Welcome to “the Writing Room of Europe”, or as I like to call it “the waiting room of Europe”.
St. Gallen is the city in which I work both as a ESL teacher and a Starbucks barista.
It is a city where I still wait for my professional dreams to come true, yet seem to stumble over and over again.
In fact, stumbling is what brought this city into existence, if local lore can be believed.
In AD 612, itinerant Irish monk Gallus, a follower of Columba, was travelling south from the Lake of Constance (the Bodensee) into the eastern Swiss forest.
Legend has it that Gallus fell into a briar patch and considered the stumble a calling from God.
After a fortuitous encounter with a bear, in which Gallus persuaded the bear to bring him a log, take some bread in return and leave Gallus in peace, Gallus used this log to begin building the hermitage that would one day morph into St. Gallen’s cathedral.
In the 8th century, one of Gallus’ followers, Otmar established a monastic community around Gallus’ cell and founded a school of scribes and translators.
In the 830s, Abbot Gozbert established the Great Library and St. Gallen’s reputation as a centre of culture and learning grew.
The Abbey Library (or Stiftsbibliothek) is one of the oldest libraries in Europe and famous for its stunning interior and for its huge collection of rare and unique medieval books and manuscripts.
Enter beneath the Greek sign Psyches Iaterion (Pharmacy of the Soul), slip your feet into a pair of oversized felt slippers and slide across the Library’s beautiful wooden floor.
The ceiling is decorated with frescoes, books are ranged on floor-to-ceiling shelves all around the visitor and an Egyptian mummy, a gift to the Mayor of St. Gallen who had no idea what to do with the damn thing, sits uncomfortably in a corner.
Despite the library and the monastery district in which it stands being listed in the UNESCO List of World Heritage Sites, it surprisingly still operates as an ordinary lending library and study centre, with some 140,000 volumes focused on the Middle Ages.
The Library and the nearby Cathedral of St. Gallus and Otmar are what draw most visitors to St. Gallen and justifiably so as they are wonderous monuments of man and God well worthy of a visit.
But what books like Lonely Planet and Rough Guide fail to mention are other exhibits and museums like the Historical, Art, Nature, Textile, Warehouse and Beer Bottle Museums.
St. Gallen is a great city to take in a concert or visit an art gallery or take in a show at either a cinema or a theatre.
It has two indoor pools and four outdoor pools and one can keep fit by jogging through St. Gallen’s forests or run up and down Mount Freuden.
Fancy a game of squash, tennis or minigolf?
Come to St. Gallen.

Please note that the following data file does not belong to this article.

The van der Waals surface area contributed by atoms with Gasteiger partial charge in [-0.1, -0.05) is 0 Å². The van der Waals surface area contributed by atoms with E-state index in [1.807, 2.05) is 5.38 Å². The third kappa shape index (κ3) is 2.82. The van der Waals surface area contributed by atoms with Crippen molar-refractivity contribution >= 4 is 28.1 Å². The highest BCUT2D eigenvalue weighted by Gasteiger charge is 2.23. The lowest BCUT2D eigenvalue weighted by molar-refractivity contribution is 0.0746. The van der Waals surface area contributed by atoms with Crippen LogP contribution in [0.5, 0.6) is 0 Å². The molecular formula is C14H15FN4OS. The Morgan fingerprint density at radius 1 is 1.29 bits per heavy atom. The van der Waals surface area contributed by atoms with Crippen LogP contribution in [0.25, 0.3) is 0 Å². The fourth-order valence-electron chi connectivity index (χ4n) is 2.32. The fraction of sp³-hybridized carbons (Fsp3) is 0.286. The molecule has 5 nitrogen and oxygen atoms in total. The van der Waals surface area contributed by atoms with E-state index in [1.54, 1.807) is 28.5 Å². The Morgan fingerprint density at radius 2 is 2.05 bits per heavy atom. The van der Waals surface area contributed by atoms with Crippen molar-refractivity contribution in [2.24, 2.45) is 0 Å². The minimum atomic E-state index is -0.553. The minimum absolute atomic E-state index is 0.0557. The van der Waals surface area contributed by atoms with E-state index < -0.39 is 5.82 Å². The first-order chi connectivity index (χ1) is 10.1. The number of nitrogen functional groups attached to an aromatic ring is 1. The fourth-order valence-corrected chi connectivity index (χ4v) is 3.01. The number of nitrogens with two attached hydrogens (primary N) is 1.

Like to hike?
Take the Bangor cable car up to Mühlegg and follow at a leisurely pace a path to the Dreiweiher (Three Ponds), or follow the Brückenweg (Bridge Path) and see 18 bridges from many different centuries.
The Weiherweg is an easy walk high up over the rooftops of St. Gallen, while the Planet Path will find you marching through the Solar System and through the Botanical Garden.
In St. Gallen one can ski, skate, watch ice hockey, football or curling.
FC St. Gallen is, in fact, the oldest football club in Switzerland.
One can bowl, play pool, climb a wall or gamble in a casino here.
The University of St. Gallen is internationally famous for its legal and economic faculties and has 30 institutes and over 5,000 students attending classes from all over the world.
(Even today, the university still suffers from a lack of space.)
The wildlife park Peter and Paul is home to the nearly extinct alpine ibex and the wild lynx along with a groundhog facility surrounded by meadows, forests and a ravine.
The Botanical Garden has over 8,000 different plants from all over the world.
St. Gallen is home to a population of over 74,000, many of whom inevitably find themselves walking through, on and over the Stadtlounge, a section of the historic old quarter covered by a red rubber tennis court coating that envelopes chairs, sofas, tables and even a car with the intention of creating an outdoor living room for residents and vistors alike.
The downside of St. Gallen is that life here, as in the other eight major cities of Switzerland, is expensive, so the locals must work long and hard to afford to live here, so those you meet might not be as friendly and patient as you might hope.
But before you stumble back onto a train heading away from the Briar Patch City, stop in at the Starbucks at the Bahnhof (train station), where a welcome as warm as mulled apple or caramel macchiato awaits.
St. Gallen is not Paradise but nonetheless you won’t be sorry you stumbled upon it.